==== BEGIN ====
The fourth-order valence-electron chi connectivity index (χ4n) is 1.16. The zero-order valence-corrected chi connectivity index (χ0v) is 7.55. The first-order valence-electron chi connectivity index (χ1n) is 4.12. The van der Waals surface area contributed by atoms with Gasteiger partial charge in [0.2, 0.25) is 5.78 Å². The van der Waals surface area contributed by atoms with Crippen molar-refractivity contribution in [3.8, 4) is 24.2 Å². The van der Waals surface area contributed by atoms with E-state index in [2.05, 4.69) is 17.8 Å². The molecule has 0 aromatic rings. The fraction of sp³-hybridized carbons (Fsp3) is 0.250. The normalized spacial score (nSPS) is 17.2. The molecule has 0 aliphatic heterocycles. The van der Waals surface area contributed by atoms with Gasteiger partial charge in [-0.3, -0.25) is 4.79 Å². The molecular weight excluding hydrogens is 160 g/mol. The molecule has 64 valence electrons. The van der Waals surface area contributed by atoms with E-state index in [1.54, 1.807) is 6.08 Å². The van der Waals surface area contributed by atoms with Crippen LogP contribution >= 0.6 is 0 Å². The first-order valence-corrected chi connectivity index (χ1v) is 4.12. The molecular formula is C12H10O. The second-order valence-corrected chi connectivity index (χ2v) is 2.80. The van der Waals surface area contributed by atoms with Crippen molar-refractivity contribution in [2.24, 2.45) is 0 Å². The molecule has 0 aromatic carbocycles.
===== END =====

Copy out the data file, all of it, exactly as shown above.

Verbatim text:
The fourth-order valence-electron chi connectivity index (χ4n) is 1.16. The zero-order valence-corrected chi connectivity index (χ0v) is 7.55. The first-order valence-electron chi connectivity index (χ1n) is 4.12. The van der Waals surface area contributed by atoms with Gasteiger partial charge in [0.2, 0.25) is 5.78 Å². The van der Waals surface area contributed by atoms with Crippen molar-refractivity contribution in [3.8, 4) is 24.2 Å². The van der Waals surface area contributed by atoms with E-state index in [2.05, 4.69) is 17.8 Å². The molecule has 0 aromatic rings. The fraction of sp³-hybridized carbons (Fsp3) is 0.250. The normalized spacial score (nSPS) is 17.2. The molecule has 0 aliphatic heterocycles. The van der Waals surface area contributed by atoms with Gasteiger partial charge in [-0.3, -0.25) is 4.79 Å². The molecular weight excluding hydrogens is 160 g/mol. The molecule has 64 valence electrons. The van der Waals surface area contributed by atoms with E-state index in [1.54, 1.807) is 6.08 Å². The van der Waals surface area contributed by atoms with Crippen LogP contribution >= 0.6 is 0 Å². The first-order valence-corrected chi connectivity index (χ1v) is 4.12. The molecular formula is C12H10O. The second-order valence-corrected chi connectivity index (χ2v) is 2.80. The van der Waals surface area contributed by atoms with Crippen molar-refractivity contribution in [2.24, 2.45) is 0 Å². The molecule has 0 aromatic carbocycles.